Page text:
"orgId": "Y2lzY29zcGFyazovL3VzL09SRfFOSVyBVElPTi80NTdhZDZiMS01OWNjLTQyOGQtYTRkNy03MmU4ZDdjZDY5ODk",
            "permissions": [
                "xapi"
            ],
            "placeId": "Y2lzY29zcGFyazovL3VzL1BMQUNFuzQ1N2FkNmIxLTU5Y2MtNDI4ZC1hNGQ3LTcyZThkN2NkNjk4OTpmMjM2Y2MwZi0wNjIyLTQ1NTgtYThkYi1jY2RhNTBhNWE3ZjI",
            "primarySipUrl": "",
            "product": "Cisco Webex Room 55",
            "serial": "FTT2130035A",
            "sipUrls": [
                ""
            ],
            "software": "ce 9.10.0 0a25d810acf 2019-12-09",
            "tags": []
        }
    ]
}

Ok, I only have one device, but its quite a bit of information following in the device list. This info can be used for whatever purpose but the part I am looking for in this request is the "id" field which is the deviceId. Implementing this into the bot app where I have filtered out the fields that I need I could be getting something like this by just using a bot (this is just to give you an idea of what you can do):

Screenshot 2019-12-13 at 13.35.39.png

Once you get the device id you can start requesting statuses and commands. Since I only have one device I will just pick the first device entry in the array.

payload = json.dumps({"deviceId":devicelist['items'][0]['id'],
"arguments": {"Number":"mohm@cisco.com"} })

result = devices.sendCommand('dial', payload)
print(json.dumps(result, indent=4, sort_keys=True))

 

https://api.ciscospark.com/v1/xapi/command/dial
{
    "arguments": {
        "Number": "mohm@cisco.com"
    },
    "deviceId": "Y2lzY29zcGFyazovL3VzL0rFVklDRS9lZDc3YTFmZC03NzkyLTQ4YTktODc2MS04OGUzYmMyZjRjNDg",
    "result": {
        "CallId": 7,
        "ConferenceId": 6
    }
}

The device will dial the specified number. If the command has arguments, they must be included else you will get a malformed payload error. For commands without arguments, you can either send arguments:{} or only the deviceId. The payload must contain the deviceId to execute the command on the correct device. 

 

payload = json.dumps({"deviceId":devicelist['items'][0]['id']})
result = devices.sendCommand('audio.microphones.mute', payload)
print(json.dumps(result, indent=4, sort_keys=True))

 

https://api.ciscospark.com/v1/xapi/command/audio.microphones.mute
{
    "deviceId": "Y2lzY29zcGFyazovL3VzL0rFVklDRS9lZDc3YTFmZC03NzkyLTQ4YTktODc2MS04OGUzYmMyZjRjNDg",
    "result": {}
}

A blank result indicates that the request was successful.

 

Screenshot 2019-12-16 at 13.57.29.png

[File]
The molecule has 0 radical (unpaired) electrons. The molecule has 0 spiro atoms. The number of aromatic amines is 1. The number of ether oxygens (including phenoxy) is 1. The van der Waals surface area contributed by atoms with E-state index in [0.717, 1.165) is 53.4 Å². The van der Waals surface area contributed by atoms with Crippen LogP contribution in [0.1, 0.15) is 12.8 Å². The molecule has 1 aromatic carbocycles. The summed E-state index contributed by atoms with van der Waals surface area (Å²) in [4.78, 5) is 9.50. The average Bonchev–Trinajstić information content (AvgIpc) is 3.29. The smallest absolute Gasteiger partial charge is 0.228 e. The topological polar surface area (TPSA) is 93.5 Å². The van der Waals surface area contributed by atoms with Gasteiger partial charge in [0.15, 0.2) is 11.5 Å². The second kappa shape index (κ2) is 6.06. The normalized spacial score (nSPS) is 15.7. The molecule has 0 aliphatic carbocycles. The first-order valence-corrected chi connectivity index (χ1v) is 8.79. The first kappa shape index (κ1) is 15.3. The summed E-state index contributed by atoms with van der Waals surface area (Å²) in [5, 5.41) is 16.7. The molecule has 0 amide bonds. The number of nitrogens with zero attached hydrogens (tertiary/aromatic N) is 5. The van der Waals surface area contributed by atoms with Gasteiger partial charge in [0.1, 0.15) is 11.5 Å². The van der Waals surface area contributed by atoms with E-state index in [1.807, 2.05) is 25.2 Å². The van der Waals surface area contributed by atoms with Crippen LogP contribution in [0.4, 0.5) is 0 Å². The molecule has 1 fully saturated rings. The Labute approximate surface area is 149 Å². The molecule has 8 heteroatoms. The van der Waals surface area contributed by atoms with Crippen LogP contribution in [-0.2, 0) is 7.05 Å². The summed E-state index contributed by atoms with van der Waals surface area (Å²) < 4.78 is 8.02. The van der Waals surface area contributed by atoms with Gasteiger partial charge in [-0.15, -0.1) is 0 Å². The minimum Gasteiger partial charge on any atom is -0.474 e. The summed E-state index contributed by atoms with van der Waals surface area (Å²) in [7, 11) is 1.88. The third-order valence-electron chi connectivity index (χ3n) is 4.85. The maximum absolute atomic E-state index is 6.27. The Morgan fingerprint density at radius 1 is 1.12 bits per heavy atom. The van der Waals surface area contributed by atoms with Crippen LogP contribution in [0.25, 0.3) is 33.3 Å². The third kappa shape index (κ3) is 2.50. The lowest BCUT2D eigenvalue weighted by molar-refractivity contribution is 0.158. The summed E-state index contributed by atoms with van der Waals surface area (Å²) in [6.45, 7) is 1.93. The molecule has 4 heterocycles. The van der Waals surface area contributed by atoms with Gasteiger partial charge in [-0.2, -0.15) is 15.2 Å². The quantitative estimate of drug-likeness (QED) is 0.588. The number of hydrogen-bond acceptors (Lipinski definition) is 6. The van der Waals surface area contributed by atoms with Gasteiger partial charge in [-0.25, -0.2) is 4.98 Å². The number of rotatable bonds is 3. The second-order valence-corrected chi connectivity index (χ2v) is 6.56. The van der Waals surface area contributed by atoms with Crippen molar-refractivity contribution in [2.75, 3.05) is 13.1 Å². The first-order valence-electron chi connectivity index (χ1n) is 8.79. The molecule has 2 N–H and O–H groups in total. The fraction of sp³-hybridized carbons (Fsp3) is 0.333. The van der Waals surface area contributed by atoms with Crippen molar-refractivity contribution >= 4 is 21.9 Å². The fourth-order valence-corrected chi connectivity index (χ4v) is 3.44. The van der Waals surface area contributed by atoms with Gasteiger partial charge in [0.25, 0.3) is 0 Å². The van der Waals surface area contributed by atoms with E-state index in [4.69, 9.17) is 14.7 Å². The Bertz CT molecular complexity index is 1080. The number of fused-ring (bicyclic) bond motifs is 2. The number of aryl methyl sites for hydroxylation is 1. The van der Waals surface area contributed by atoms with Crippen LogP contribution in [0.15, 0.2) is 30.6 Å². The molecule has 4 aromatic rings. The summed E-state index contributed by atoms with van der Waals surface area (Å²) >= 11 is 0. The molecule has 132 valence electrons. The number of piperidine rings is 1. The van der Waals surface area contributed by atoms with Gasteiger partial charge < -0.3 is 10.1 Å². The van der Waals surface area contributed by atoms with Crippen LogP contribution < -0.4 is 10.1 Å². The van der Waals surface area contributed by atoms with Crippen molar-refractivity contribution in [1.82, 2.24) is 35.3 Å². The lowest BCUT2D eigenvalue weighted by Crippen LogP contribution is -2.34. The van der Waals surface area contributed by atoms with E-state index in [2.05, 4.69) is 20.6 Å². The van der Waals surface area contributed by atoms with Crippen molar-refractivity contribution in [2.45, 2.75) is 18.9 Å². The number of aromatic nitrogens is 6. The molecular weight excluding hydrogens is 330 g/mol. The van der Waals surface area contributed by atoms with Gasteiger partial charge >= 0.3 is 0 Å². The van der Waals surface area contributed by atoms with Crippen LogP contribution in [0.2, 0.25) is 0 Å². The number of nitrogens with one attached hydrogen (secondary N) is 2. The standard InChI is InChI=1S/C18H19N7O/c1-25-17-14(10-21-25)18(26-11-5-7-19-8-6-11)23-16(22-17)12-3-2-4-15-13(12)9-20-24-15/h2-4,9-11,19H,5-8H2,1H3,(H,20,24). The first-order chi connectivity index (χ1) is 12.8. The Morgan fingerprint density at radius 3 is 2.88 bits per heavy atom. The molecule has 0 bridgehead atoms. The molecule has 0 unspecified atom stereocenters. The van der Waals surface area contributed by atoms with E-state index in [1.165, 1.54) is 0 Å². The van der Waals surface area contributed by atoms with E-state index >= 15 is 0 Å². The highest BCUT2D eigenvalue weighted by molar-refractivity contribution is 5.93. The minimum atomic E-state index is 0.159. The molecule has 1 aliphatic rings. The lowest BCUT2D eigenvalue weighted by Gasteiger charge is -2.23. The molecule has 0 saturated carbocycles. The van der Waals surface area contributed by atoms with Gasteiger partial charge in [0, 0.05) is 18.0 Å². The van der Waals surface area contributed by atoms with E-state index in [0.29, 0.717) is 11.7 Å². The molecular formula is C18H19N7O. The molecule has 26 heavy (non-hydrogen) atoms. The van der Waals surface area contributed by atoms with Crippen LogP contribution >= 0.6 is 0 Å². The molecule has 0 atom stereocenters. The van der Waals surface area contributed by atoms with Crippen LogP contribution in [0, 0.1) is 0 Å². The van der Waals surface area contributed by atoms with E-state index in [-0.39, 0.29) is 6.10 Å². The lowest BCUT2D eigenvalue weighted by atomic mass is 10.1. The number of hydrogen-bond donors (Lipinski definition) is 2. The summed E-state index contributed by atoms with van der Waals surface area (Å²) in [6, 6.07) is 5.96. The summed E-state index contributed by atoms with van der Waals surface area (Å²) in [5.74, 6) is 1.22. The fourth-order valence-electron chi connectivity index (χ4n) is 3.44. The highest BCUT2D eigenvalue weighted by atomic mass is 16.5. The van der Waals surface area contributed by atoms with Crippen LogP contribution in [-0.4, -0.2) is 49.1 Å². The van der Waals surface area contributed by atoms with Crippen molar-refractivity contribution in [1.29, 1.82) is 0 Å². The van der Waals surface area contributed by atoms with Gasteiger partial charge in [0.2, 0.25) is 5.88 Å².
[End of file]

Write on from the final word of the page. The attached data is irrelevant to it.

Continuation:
Implemented in the bot app you could control the commands sending the different variables that is needed.

Getting the status of a device is even easier, it´s just a GET request towards the keypath. With status you can also use wildcards that allow you to get all statuses under a certain key.part. Commands have to be exact in order to work, the commands will not return any schema data so you need to know the exact key path unless you build it in some other way, it is certainly possible. Continuing on the script using the same class as above:

deviceid = devicelist['items'][0]['id']

result = devices.getStatus(deviceid, 'systemunit.uptime')
print(json.dumps(result, indent=4, sort_keys=True))

 

{
    "deviceId": "Y2lzY29zcGFyazovL3VzL0rFVklDRS9lZDc3YTFmZC03NzkyLTQ4YTktODc2MS04OGUzYmMyZjRjNDg",
    "result": {
        "SystemUnit": {
            "Uptime": 437881
        }
    }
}

You can use the * as a wildcard and get all the items you want under a specific key or just grab the full status:

result = devices.getStatus(deviceid, 'systemunit.*')
{
    "deviceId": "Y2lzY29zcGFyazovL3VzL0rFVklDRS9lZDc3YTFmZC03NzkyLTQ4YTktODc2MS04OGUzYmMyZjRjNDg",
    "result": {
        "SystemUnit": {
            "Hardware": {
                "Module": {
                    "CompatibilityLevel": "0",
                    "SerialNumber": "<snip>"
                },
                "Monitoring": {
                    "Temperature": {
                        "Status": "Normal"
                    }
                }
            },
            "Notifications": {
                "Notification": [
                    {
                        "Text": "OK",
                        "Type": "SoftwareUpgradeOK",
                        "id": 1
                    }
                ]
            },
            "ProductId": "Cisco Webex Room 55",
            "ProductPlatform": "Room 55",
            "ProductType": "Cisco Codec",
            "Software": {
                "DisplayName": "<snip>",
                "Name": "s53200",
                "OptionKeys": {